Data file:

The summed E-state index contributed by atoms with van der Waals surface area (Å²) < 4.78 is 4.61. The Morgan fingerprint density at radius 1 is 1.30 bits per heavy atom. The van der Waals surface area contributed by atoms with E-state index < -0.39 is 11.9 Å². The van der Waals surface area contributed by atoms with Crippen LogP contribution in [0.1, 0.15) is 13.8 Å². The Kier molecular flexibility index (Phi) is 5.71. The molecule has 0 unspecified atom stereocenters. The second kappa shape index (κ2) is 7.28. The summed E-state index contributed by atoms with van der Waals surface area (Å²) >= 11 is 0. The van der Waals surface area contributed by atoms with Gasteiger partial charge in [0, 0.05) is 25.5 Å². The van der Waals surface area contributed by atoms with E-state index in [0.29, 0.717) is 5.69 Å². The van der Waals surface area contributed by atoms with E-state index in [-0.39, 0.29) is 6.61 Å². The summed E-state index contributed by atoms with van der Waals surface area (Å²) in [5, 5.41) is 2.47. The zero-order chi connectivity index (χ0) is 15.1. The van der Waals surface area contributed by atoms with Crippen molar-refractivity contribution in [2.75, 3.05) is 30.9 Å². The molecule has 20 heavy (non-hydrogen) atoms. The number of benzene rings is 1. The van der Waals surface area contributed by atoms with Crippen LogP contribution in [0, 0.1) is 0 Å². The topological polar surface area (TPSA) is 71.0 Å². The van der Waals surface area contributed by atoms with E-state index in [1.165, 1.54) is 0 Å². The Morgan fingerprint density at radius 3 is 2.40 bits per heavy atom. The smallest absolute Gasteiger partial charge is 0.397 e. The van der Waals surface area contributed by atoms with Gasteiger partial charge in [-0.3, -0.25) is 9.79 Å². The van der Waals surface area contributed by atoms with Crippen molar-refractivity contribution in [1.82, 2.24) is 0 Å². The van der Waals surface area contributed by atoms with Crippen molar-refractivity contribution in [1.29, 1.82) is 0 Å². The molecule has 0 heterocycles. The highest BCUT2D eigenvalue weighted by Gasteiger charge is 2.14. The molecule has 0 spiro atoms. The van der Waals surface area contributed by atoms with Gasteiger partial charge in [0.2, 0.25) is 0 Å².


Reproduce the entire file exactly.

The summed E-state index contributed by atoms with van der Waals surface area (Å²) < 4.78 is 4.61. The Morgan fingerprint density at radius 1 is 1.30 bits per heavy atom. The van der Waals surface area contributed by atoms with E-state index < -0.39 is 11.9 Å². The van der Waals surface area contributed by atoms with Crippen LogP contribution in [0.1, 0.15) is 13.8 Å². The Kier molecular flexibility index (Phi) is 5.71. The molecule has 0 unspecified atom stereocenters. The second kappa shape index (κ2) is 7.28. The summed E-state index contributed by atoms with van der Waals surface area (Å²) >= 11 is 0. The van der Waals surface area contributed by atoms with Gasteiger partial charge in [0, 0.05) is 25.5 Å². The van der Waals surface area contributed by atoms with E-state index in [0.29, 0.717) is 5.69 Å². The van der Waals surface area contributed by atoms with E-state index in [-0.39, 0.29) is 6.61 Å². The summed E-state index contributed by atoms with van der Waals surface area (Å²) in [5, 5.41) is 2.47. The zero-order chi connectivity index (χ0) is 15.1. The van der Waals surface area contributed by atoms with Crippen molar-refractivity contribution in [2.75, 3.05) is 30.9 Å². The molecule has 20 heavy (non-hydrogen) atoms. The number of benzene rings is 1. The van der Waals surface area contributed by atoms with Crippen LogP contribution in [0, 0.1) is 0 Å². The topological polar surface area (TPSA) is 71.0 Å². The van der Waals surface area contributed by atoms with E-state index in [1.165, 1.54) is 0 Å². The Morgan fingerprint density at radius 3 is 2.40 bits per heavy atom. The smallest absolute Gasteiger partial charge is 0.397 e. The van der Waals surface area contributed by atoms with Gasteiger partial charge in [-0.3, -0.25) is 9.79 Å². The van der Waals surface area contributed by atoms with Crippen molar-refractivity contribution in [1.82, 2.24) is 0 Å². The van der Waals surface area contributed by atoms with Crippen molar-refractivity contribution in [1.29, 1.82) is 0 Å². The molecule has 0 heterocycles. The highest BCUT2D eigenvalue weighted by Gasteiger charge is 2.14. The molecule has 0 spiro atoms. The van der Waals surface area contributed by atoms with Gasteiger partial charge in [0.2, 0.25) is 0 Å².